Statistics show a firm has a higher probability of winning back a lost customer than prospecting a new one. Author Jill Griffin shares annual defection rates by industry. Jill shares how most firms don't focus on customer loss. Author tells real-world story of the grave "mishandling" of a high value credit card customer and her ultimate defection.
- It's a fact, you have a higher probability of winning back a lost customer than converting a prospect into a first-time buyer. Take a look at these statistics. The probability of selling to an active customer is of course the highest. But selling again to a lost customer is anywhere from 20 to 40%, with first sales prospects at only five to 20%. So any preconceived notions of lost customers being a lost cause, think again.
Consider your lost customers as buried treasure waiting to be discovered. They are a hidden asset that can make your business soar. This very moment, that lost customer has a problem with their current vendor, and now's your time to pounce. Let me tell you a story that showcases why win back matters. A friend of mine was a highly successful businesswoman running a consulting firm out of Austin, Texas.
She had a large staff and three credit cards from the same company that she would use for business and personal transactions. She was a high value customer that any credit card company would wanna keep. Every year, she would spend a month in Hawaii at Christmas and charge her entire holiday on these cards, spending upwards of $20,000. One night at dinner with some very important clients, her card was denied.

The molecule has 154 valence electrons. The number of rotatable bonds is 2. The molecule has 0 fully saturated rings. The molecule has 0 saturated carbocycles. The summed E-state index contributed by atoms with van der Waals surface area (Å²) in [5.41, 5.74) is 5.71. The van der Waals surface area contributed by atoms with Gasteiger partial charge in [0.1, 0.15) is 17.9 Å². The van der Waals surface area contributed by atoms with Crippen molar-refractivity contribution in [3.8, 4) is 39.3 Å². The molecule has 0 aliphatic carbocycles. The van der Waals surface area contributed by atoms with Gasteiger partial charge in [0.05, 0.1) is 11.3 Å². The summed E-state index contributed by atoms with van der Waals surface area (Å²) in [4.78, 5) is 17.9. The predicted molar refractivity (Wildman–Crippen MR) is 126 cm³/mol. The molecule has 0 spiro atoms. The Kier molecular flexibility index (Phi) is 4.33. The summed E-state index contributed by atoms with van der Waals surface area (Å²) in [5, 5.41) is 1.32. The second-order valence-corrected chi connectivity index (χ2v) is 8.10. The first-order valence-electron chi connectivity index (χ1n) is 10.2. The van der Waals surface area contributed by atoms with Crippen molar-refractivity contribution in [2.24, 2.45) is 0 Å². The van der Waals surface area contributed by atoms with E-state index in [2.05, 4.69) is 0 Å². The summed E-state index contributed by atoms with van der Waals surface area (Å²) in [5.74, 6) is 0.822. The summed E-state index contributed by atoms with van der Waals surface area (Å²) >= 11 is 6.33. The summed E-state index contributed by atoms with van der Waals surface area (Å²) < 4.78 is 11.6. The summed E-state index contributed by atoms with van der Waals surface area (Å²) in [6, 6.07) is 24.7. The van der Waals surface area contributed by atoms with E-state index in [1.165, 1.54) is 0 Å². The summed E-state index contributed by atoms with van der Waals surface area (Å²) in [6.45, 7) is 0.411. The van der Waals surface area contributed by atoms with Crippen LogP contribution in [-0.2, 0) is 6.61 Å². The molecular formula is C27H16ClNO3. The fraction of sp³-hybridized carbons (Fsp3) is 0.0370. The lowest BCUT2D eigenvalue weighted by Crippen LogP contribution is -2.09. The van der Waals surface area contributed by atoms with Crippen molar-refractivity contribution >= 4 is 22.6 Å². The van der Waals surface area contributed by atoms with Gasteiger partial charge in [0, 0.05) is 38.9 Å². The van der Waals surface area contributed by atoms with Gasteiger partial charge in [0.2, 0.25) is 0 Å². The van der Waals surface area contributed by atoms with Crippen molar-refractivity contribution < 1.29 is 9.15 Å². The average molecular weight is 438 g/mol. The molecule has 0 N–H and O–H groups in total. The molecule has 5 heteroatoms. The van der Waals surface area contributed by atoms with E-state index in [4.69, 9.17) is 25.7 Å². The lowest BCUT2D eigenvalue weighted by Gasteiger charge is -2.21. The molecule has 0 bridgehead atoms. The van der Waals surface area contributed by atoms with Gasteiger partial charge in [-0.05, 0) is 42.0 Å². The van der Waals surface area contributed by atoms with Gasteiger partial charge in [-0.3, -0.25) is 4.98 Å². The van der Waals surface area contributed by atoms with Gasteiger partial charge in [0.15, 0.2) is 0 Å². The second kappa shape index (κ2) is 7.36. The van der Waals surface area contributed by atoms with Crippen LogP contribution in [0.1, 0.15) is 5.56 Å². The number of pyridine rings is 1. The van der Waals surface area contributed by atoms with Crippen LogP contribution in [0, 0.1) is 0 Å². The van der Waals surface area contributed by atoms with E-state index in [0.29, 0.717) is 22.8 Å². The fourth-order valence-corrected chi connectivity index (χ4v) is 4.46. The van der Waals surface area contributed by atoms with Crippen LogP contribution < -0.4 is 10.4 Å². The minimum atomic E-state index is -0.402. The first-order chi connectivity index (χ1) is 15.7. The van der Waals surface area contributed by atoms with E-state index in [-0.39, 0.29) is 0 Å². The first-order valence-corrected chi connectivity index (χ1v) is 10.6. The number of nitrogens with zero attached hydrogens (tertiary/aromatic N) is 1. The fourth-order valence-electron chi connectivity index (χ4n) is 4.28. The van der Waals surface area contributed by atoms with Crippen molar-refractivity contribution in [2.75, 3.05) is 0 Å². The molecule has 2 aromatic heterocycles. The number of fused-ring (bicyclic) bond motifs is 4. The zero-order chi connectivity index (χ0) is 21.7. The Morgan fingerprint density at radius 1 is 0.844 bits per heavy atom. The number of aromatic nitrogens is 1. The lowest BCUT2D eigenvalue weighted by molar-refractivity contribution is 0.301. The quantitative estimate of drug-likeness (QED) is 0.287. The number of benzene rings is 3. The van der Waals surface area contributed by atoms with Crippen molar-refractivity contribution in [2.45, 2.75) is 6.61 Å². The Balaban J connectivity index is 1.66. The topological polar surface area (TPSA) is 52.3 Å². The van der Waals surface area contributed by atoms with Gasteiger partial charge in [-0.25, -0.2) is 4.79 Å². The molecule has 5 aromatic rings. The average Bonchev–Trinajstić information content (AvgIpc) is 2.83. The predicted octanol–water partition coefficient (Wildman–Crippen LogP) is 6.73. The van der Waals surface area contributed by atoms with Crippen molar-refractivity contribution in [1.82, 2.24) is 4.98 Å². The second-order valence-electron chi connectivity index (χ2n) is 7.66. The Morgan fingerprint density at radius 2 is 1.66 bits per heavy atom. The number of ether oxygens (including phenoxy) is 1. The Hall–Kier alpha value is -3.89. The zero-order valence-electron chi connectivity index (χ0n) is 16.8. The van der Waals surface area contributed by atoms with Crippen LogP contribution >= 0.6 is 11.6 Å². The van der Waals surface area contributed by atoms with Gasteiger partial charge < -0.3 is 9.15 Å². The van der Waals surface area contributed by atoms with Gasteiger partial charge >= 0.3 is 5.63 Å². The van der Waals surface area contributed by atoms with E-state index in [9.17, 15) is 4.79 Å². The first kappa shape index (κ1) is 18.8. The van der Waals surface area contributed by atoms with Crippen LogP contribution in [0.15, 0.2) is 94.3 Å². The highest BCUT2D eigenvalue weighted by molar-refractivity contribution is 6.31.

Confused, she used a competing card to close out and called her credit card company afterward. She was informed by customer service that her account was overdue and she hadn't paid a $200 charge. She corrected them that this charge was under dispute, but the agent wouldn't budge. Not only were they not cooperative in helping her resolve her problem, they didn't apologize for the misunderstanding or even attempt to keep her.
She canceled her card. And to add insult to injury, upon returning home, she received a solicitation from the same credit card company on the phone, oblivious that they had recently lost her as a customer. Winning her back only required an apology, but the agent, still oblivious, did nothing. The lesson learned, equip your front line with the knowledge of who your top customers are, and then use that information to keep them.
According to recent research, the industries losing the highest amount of customers are TV and Internet providers, wireless providers, and banks. No matter which industry your business falls into, keep your head in the game. Know the research and stay on top of recent trends. Use information about lost customers to improve their experience and get them back. Bottom line, reestablishing a lost customer's original buying behavior is far easier than you think.
Win back matters because your customers who leave you are taking dollars out of your pockets and putting them into your competitors'.
Jill shows that customers defect for one of five reasons: (1) intentionally pushed away, (2) unintentionally pushed away, (3) pulled away, (4) bought away, or (5) moved away. She also outlines which of these customers are the easiest to win back—and how to say "sorry" in a way that will resonate.
- Why winning back customers is crucial
- How customers say goodbye
- The five types of lost customers
- Running a lost customer campaign